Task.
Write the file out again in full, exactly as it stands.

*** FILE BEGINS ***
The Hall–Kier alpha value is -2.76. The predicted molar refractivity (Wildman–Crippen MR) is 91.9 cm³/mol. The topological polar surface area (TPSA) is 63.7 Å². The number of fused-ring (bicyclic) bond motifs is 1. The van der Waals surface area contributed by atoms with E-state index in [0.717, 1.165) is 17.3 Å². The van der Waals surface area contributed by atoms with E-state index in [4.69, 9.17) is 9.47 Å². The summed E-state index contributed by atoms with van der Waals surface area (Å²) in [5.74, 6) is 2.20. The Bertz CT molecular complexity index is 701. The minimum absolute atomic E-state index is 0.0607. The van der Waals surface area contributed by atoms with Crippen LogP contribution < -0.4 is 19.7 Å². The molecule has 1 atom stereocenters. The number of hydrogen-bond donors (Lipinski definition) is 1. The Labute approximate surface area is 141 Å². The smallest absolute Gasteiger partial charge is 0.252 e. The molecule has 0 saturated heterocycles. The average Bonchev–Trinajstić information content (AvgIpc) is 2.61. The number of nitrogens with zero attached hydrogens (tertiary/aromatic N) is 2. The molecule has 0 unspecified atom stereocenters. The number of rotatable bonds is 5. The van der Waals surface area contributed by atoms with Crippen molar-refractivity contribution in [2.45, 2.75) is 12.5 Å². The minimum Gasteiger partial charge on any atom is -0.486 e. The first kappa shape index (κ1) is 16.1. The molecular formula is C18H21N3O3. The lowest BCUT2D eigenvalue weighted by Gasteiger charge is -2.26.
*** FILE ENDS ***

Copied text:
The Hall–Kier alpha value is -2.76. The predicted molar refractivity (Wildman–Crippen MR) is 91.9 cm³/mol. The topological polar surface area (TPSA) is 63.7 Å². The number of fused-ring (bicyclic) bond motifs is 1. The van der Waals surface area contributed by atoms with E-state index in [0.717, 1.165) is 17.3 Å². The van der Waals surface area contributed by atoms with E-state index in [4.69, 9.17) is 9.47 Å². The summed E-state index contributed by atoms with van der Waals surface area (Å²) in [5.74, 6) is 2.20. The Bertz CT molecular complexity index is 701. The minimum absolute atomic E-state index is 0.0607. The van der Waals surface area contributed by atoms with Crippen LogP contribution < -0.4 is 19.7 Å². The molecule has 1 atom stereocenters. The number of hydrogen-bond donors (Lipinski definition) is 1. The Labute approximate surface area is 141 Å². The smallest absolute Gasteiger partial charge is 0.252 e. The molecule has 0 saturated heterocycles. The average Bonchev–Trinajstić information content (AvgIpc) is 2.61. The number of nitrogens with zero attached hydrogens (tertiary/aromatic N) is 2. The molecule has 0 unspecified atom stereocenters. The number of rotatable bonds is 5. The van der Waals surface area contributed by atoms with Crippen molar-refractivity contribution in [2.45, 2.75) is 12.5 Å². The minimum Gasteiger partial charge on any atom is -0.486 e. The first kappa shape index (κ1) is 16.1. The molecular formula is C18H21N3O3. The lowest BCUT2D eigenvalue weighted by Gasteiger charge is -2.26.